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A tartalmat a SCC Hearings Podcast biztosítja. Az összes podcast-tartalmat, beleértve az epizódokat, grafikákat és podcast-leírásokat, közvetlenül a SCC Hearings Podcast vagy a podcast platform partnere tölti fel és biztosítja. Ha úgy gondolja, hogy valaki az Ön engedélye nélkül használja fel a szerzői joggal védett művét, kövesse az itt leírt folyamatot https://hu.player.fm/legal.
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Gabriel Boudreau v. His Majesty the King (40810)

1:02:13
 
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Manage episode 407962487 series 3403624
A tartalmat a SCC Hearings Podcast biztosítja. Az összes podcast-tartalmat, beleértve az epizódokat, grafikákat és podcast-leírásokat, közvetlenül a SCC Hearings Podcast vagy a podcast platform partnere tölti fel és biztosítja. Ha úgy gondolja, hogy valaki az Ön engedélye nélkül használja fel a szerzői joggal védett művét, kövesse az itt leírt folyamatot https://hu.player.fm/legal.

Following a trial in the Court of Québec, the appellant, Gabriel Boudreau, was convicted of dangerous driving causing bodily harm as a result of a collision between him and the complainant. On appeal, the appellant argued that the trial judge had erred by finding that he had taken part in a race with another driver, by improperly assessing the complainant’s testimony and by failing to consider some of the evidence. The majority of the Court of Appeal dismissed the appeal, as it was of the view that the verdict was not unreasonable, illogical or irrational. The trial judge, who had direct evidence on some aspects and circumstantial evidence on others, could convict the appellant of the offence based on that evidence.

The dissenting judge would have allowed the appeal, set aside the conviction and ordered a new trial. In her view, the trial judge had made two errors that undermined the reasonableness of the verdict. She had rejected the testimony on the basis of an illogical inference even though the appellant’s version was consistent with the site of the damage and was confirmed by the complainant’s testimony. In addition, the judge’s finding that the complainant had been driving in the left lane well before the impact was contradicted by the complainant’s testimony.

Argued Date

2024-03-20

Keywords

Criminal law — Appeals — Unreasonable verdict — Evidence — Whether trial judge arrived at unreasonable verdict by drawing illogical inferences and by drawing inferences that were clearly contradicted by evidence.

Notes

(Quebec) (Criminal) (As of Right)

Language

English Audio

Disclaimers

This podcast is created as a public service to promote public access and awareness of the workings of Canada's highest court. It is not affiliated with or endorsed by the Court. The original version of this hearing may be found on the Supreme Court of Canada's website. The above case summary was prepared by the Office of the Registrar of the Supreme Court of Canada (Law Branch).

  continue reading

152 epizódok

Artwork
iconMegosztás
 
Manage episode 407962487 series 3403624
A tartalmat a SCC Hearings Podcast biztosítja. Az összes podcast-tartalmat, beleértve az epizódokat, grafikákat és podcast-leírásokat, közvetlenül a SCC Hearings Podcast vagy a podcast platform partnere tölti fel és biztosítja. Ha úgy gondolja, hogy valaki az Ön engedélye nélkül használja fel a szerzői joggal védett művét, kövesse az itt leírt folyamatot https://hu.player.fm/legal.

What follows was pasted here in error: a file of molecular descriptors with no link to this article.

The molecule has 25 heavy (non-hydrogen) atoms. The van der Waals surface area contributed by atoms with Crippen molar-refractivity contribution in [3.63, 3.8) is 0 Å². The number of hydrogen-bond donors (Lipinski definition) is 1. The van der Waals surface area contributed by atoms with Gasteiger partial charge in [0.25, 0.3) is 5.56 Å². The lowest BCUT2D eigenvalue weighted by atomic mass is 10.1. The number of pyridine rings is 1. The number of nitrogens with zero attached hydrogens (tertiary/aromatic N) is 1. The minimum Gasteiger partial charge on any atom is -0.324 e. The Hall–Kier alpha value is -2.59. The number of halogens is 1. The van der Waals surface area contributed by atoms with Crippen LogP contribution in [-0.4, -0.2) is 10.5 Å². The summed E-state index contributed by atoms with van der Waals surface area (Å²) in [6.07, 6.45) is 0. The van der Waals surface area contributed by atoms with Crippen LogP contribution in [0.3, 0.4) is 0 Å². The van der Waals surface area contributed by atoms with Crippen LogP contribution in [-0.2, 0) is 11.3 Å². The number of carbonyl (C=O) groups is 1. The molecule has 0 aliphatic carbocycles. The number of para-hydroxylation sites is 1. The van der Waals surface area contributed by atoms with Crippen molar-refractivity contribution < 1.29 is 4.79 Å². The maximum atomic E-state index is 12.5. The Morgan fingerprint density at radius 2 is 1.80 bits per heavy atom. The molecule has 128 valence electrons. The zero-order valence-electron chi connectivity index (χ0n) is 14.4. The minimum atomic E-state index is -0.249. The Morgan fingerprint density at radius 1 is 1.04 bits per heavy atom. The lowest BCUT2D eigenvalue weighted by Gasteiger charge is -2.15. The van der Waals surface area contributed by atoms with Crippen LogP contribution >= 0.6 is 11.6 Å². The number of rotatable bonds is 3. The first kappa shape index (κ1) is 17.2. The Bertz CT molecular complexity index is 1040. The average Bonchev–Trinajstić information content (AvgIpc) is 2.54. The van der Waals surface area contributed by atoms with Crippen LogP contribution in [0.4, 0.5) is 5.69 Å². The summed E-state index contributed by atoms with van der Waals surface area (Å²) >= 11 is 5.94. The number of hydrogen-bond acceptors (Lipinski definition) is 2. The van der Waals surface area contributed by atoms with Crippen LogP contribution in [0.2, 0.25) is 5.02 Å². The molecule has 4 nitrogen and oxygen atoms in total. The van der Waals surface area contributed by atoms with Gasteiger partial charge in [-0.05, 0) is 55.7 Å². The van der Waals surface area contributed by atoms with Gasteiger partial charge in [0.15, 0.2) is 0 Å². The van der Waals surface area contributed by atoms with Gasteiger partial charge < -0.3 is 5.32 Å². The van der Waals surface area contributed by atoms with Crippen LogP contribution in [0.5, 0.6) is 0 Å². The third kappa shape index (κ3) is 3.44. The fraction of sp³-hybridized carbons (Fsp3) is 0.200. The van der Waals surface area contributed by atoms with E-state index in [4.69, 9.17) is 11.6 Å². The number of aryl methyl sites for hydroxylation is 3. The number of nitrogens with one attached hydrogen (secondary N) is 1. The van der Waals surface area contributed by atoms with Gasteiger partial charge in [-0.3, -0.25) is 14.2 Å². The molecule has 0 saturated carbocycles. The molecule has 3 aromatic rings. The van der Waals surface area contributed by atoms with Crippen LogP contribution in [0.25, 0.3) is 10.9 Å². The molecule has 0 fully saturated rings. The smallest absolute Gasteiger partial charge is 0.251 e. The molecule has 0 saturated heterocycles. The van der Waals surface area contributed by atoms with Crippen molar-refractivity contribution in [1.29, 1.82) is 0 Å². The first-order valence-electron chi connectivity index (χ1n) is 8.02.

Following a trial in the Court of Québec, the appellant, Gabriel Boudreau, was convicted of dangerous driving causing bodily harm as a result of a collision between him and the complainant. On appeal, the appellant argued that the trial judge had erred by finding that he had taken part in a race with another driver, by improperly assessing the complainant’s testimony and by failing to consider some of the evidence. The majority of the Court of Appeal dismissed the appeal, as it was of the view that the verdict was not unreasonable, illogical or irrational. The trial judge, who had direct evidence on some aspects and circumstantial evidence on others, could convict the appellant of the offence based on that evidence.

The dissenting judge would have allowed the appeal, set aside the conviction and ordered a new trial. In her view, the trial judge had made two errors that undermined the reasonableness of the verdict. She had rejected the testimony on the basis of an illogical inference even though the appellant’s version was consistent with the site of the damage and was confirmed by the complainant’s testimony. In addition, the judge’s finding that the complainant had been driving in the left lane well before the impact was contradicted by the complainant’s testimony.

Argued Date

2024-03-20

Keywords

Criminal law — Appeals — Unreasonable verdict — Evidence — Whether trial judge arrived at unreasonable verdict by drawing illogical inferences and by drawing inferences that were clearly contradicted by evidence.

Notes

(Quebec) (Criminal) (As of Right)

Language

English Audio

Disclaimers

This podcast is created as a public service to promote public access and awareness of the workings of Canada's highest court. It is not affiliated with or endorsed by the Court. The original version of this hearing may be found on the Supreme Court of Canada's website. The above case summary was prepared by the Office of the Registrar of the Supreme Court of Canada (Law Branch).

  continue reading

152 epizódok

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